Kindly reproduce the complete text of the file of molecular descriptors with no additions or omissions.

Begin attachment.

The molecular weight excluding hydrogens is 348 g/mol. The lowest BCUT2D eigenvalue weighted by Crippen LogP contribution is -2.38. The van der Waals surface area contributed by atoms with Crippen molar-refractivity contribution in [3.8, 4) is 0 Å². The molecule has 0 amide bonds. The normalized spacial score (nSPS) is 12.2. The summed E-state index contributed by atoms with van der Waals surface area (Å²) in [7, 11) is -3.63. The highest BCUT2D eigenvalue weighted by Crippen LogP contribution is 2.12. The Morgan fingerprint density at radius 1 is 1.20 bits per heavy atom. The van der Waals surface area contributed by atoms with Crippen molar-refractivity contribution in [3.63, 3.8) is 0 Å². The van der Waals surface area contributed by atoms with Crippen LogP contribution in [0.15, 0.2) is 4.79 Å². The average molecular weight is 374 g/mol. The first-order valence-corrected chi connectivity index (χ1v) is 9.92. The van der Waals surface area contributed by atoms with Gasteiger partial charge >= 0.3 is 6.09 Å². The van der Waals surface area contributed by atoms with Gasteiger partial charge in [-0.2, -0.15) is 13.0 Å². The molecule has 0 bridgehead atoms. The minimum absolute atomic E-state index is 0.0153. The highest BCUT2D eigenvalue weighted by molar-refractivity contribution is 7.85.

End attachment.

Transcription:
The molecular weight excluding hydrogens is 348 g/mol. The lowest BCUT2D eigenvalue weighted by Crippen LogP contribution is -2.38. The van der Waals surface area contributed by atoms with Crippen molar-refractivity contribution in [3.8, 4) is 0 Å². The molecule has 0 amide bonds. The normalized spacial score (nSPS) is 12.2. The summed E-state index contributed by atoms with van der Waals surface area (Å²) in [7, 11) is -3.63. The highest BCUT2D eigenvalue weighted by Crippen LogP contribution is 2.12. The Morgan fingerprint density at radius 1 is 1.20 bits per heavy atom. The van der Waals surface area contributed by atoms with Crippen molar-refractivity contribution in [3.63, 3.8) is 0 Å². The van der Waals surface area contributed by atoms with Crippen LogP contribution in [0.15, 0.2) is 4.79 Å². The average molecular weight is 374 g/mol. The first-order valence-corrected chi connectivity index (χ1v) is 9.92. The van der Waals surface area contributed by atoms with Gasteiger partial charge >= 0.3 is 6.09 Å². The van der Waals surface area contributed by atoms with Gasteiger partial charge in [-0.2, -0.15) is 13.0 Å². The molecule has 0 bridgehead atoms. The minimum absolute atomic E-state index is 0.0153. The highest BCUT2D eigenvalue weighted by molar-refractivity contribution is 7.85.